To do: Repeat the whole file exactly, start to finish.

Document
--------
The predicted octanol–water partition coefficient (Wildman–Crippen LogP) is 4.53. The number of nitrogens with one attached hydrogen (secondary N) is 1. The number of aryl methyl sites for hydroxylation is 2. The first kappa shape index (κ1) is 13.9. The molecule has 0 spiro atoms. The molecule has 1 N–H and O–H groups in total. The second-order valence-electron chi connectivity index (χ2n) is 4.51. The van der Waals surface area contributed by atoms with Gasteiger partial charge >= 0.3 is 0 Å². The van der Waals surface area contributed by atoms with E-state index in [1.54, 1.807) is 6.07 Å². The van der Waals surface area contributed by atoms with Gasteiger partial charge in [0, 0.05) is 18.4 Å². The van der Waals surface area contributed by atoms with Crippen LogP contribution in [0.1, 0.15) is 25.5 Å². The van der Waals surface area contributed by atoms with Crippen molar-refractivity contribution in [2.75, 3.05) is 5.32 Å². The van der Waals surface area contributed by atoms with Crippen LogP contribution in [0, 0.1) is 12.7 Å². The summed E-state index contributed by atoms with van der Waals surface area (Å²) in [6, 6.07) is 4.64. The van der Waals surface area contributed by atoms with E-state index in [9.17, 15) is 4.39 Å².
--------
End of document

The predicted octanol–water partition coefficient (Wildman–Crippen LogP) is 4.53. The number of nitrogens with one attached hydrogen (secondary N) is 1. The number of aryl methyl sites for hydroxylation is 2. The first kappa shape index (κ1) is 13.9. The molecule has 0 spiro atoms. The molecule has 1 N–H and O–H groups in total. The second-order valence-electron chi connectivity index (χ2n) is 4.51. The van der Waals surface area contributed by atoms with Gasteiger partial charge >= 0.3 is 0 Å². The van der Waals surface area contributed by atoms with E-state index in [1.54, 1.807) is 6.07 Å². The van der Waals surface area contributed by atoms with Gasteiger partial charge in [0, 0.05) is 18.4 Å². The van der Waals surface area contributed by atoms with Crippen LogP contribution in [0.1, 0.15) is 25.5 Å². The van der Waals surface area contributed by atoms with Crippen molar-refractivity contribution in [2.75, 3.05) is 5.32 Å². The van der Waals surface area contributed by atoms with Crippen LogP contribution in [0, 0.1) is 12.7 Å². The summed E-state index contributed by atoms with van der Waals surface area (Å²) in [6, 6.07) is 4.64. The van der Waals surface area contributed by atoms with E-state index in [9.17, 15) is 4.39 Å².